About this book
Many natural and biological media vary randomly in time and space. The examples are terrestrial atmosphere and ocean, biological liquids and tissues to name but a few. The main purpose of Springer Series in Light Scattering is to present recent advances in studies of light propagation, scattering, emission and absorption in random media. The topic is very broad and incorporates such diverse areas as atmospheric optics, ocean optics, optics of close-packed media, radiative transfer, light scattering, absorption, and scattering by single scatterers as well as by systems of particles, biomedical optics, optical properties of cosmic dust, remote sensing of atmosphere and ocean, etc. This branch of optical physics is of importance for material science, environmental science, climate change, and also for optical engineering. Although main developments in the solutions of radiative transfer and random media optics problems have been achieved in the 20th century by efforts of many scientists including V. Ambartsumian, S. Chandrasekhar, P. Debye, H. C. van de Hulst, G. Mie, and V. Sobolev, the optics of random media still present many puzzles to be solved such as radiative transfer in closely packed media, 3D radiative transfer as applied to the solution of inverse problems, optics of terrestrial and planetary surfaces, etc. It also has a broad range of applications in many fields of modern science and technology such as biomedical optics, atmospheric and oceanic optics, and astrophysics. The Series raises novel scientific questions, integrates data analysis, and offers new insights in optics of light scattering media.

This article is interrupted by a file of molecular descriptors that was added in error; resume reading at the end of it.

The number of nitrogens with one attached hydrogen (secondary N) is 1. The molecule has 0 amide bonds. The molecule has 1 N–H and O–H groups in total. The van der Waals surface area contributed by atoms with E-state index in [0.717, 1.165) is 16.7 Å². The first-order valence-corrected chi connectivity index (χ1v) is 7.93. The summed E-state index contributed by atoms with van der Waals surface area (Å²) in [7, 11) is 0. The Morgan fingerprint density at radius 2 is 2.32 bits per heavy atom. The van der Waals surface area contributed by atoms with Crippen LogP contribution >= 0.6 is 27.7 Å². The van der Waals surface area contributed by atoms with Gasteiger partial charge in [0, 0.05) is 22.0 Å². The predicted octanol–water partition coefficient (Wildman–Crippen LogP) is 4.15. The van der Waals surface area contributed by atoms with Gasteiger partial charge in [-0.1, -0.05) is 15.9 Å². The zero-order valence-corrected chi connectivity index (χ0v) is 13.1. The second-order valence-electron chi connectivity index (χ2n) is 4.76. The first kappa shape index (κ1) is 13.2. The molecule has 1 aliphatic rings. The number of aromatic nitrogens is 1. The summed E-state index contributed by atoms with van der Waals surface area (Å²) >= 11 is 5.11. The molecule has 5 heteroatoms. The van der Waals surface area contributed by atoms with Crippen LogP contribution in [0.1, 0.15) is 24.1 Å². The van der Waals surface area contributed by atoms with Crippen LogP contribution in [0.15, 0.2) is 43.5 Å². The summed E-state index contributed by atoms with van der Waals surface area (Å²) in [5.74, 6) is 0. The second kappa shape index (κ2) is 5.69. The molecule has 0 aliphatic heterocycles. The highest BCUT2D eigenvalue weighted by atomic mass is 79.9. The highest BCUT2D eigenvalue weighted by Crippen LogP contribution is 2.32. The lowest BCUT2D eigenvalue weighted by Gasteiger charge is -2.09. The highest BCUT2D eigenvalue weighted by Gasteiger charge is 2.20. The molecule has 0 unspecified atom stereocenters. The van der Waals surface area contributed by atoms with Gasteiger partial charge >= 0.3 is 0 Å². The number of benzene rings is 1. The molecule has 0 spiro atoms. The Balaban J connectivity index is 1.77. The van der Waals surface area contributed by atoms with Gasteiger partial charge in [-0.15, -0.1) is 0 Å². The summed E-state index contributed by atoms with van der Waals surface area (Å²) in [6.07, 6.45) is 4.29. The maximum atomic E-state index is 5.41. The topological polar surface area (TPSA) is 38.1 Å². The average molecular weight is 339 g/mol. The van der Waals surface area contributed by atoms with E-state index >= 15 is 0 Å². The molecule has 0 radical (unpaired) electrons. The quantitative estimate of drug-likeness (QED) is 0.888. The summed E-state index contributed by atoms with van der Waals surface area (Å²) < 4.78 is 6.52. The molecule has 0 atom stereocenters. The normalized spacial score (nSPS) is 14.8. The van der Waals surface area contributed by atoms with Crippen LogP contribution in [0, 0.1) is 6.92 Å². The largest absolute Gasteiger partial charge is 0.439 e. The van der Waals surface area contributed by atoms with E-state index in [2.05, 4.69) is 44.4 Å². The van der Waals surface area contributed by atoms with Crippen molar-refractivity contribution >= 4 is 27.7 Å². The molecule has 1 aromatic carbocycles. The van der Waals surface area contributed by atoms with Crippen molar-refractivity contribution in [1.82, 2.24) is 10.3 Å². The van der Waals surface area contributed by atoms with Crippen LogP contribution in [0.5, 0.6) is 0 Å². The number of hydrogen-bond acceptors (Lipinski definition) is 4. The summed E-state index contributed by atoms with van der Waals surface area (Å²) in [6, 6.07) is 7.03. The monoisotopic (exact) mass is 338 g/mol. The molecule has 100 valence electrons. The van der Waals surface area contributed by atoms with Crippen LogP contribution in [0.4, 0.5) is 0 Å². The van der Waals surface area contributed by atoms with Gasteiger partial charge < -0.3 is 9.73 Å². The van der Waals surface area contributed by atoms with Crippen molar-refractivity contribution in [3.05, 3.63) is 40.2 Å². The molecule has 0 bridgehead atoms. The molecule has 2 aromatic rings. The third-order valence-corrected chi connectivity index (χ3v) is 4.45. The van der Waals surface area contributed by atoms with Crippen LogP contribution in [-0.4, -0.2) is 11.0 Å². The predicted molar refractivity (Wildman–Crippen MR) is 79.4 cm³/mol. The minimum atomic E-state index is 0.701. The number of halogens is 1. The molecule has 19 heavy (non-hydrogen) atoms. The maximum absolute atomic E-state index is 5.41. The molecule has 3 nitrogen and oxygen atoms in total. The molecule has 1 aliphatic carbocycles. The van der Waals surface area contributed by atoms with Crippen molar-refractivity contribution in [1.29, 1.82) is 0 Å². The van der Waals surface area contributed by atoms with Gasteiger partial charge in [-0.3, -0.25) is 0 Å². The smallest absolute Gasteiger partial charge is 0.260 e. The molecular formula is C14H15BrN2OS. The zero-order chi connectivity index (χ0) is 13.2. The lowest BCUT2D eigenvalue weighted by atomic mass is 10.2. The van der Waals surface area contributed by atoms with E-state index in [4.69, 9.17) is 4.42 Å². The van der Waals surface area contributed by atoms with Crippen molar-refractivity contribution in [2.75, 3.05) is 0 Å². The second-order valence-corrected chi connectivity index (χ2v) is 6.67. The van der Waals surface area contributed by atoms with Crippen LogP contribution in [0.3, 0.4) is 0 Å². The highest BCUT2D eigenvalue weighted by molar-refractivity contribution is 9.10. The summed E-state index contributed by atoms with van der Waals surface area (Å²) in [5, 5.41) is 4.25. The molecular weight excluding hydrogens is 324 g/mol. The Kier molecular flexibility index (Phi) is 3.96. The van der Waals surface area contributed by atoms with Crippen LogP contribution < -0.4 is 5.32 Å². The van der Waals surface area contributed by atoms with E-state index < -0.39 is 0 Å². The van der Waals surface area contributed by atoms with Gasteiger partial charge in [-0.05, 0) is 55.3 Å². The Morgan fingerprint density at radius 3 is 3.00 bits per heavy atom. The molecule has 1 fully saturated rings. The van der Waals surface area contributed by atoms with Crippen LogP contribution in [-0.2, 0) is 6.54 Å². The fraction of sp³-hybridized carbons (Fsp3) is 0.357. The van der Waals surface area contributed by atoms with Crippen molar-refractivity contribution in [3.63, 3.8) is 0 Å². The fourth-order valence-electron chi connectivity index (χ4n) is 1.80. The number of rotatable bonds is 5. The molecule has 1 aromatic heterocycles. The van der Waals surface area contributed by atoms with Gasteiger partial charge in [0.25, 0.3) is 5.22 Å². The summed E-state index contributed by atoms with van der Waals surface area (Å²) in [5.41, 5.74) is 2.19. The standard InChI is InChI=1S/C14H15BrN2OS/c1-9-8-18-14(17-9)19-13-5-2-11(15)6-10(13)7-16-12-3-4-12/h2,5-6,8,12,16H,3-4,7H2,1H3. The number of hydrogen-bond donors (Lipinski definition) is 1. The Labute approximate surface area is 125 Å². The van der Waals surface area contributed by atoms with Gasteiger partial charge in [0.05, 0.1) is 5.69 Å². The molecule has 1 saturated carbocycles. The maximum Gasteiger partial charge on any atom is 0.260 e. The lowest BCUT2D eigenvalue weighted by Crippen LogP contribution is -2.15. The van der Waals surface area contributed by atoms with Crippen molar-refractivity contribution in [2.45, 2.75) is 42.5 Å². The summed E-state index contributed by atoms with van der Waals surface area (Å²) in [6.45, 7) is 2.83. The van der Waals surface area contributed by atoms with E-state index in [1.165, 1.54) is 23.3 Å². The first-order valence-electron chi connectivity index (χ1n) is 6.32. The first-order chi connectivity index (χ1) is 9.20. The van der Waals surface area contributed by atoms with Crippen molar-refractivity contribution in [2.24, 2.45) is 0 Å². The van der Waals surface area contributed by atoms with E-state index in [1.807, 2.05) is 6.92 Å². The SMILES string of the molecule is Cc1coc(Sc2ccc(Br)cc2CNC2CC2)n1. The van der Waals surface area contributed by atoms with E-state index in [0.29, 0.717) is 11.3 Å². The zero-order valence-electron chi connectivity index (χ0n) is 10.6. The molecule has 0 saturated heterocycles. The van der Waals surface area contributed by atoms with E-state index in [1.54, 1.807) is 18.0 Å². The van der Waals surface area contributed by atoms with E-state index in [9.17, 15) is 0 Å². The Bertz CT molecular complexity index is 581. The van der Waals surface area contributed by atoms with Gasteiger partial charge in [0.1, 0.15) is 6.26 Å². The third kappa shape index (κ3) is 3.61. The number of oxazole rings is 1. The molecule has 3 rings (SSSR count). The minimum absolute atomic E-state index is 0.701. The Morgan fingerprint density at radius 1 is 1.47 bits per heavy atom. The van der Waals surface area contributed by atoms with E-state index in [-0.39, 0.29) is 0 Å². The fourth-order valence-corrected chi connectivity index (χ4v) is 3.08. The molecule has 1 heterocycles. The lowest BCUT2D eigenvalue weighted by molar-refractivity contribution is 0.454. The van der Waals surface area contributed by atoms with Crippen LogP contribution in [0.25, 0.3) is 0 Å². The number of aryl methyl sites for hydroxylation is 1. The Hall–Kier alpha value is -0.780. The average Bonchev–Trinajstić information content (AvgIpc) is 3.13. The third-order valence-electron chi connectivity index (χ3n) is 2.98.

Radiative transfer Atmospheric optics Ocean optics Tissue Optics light scattering media optics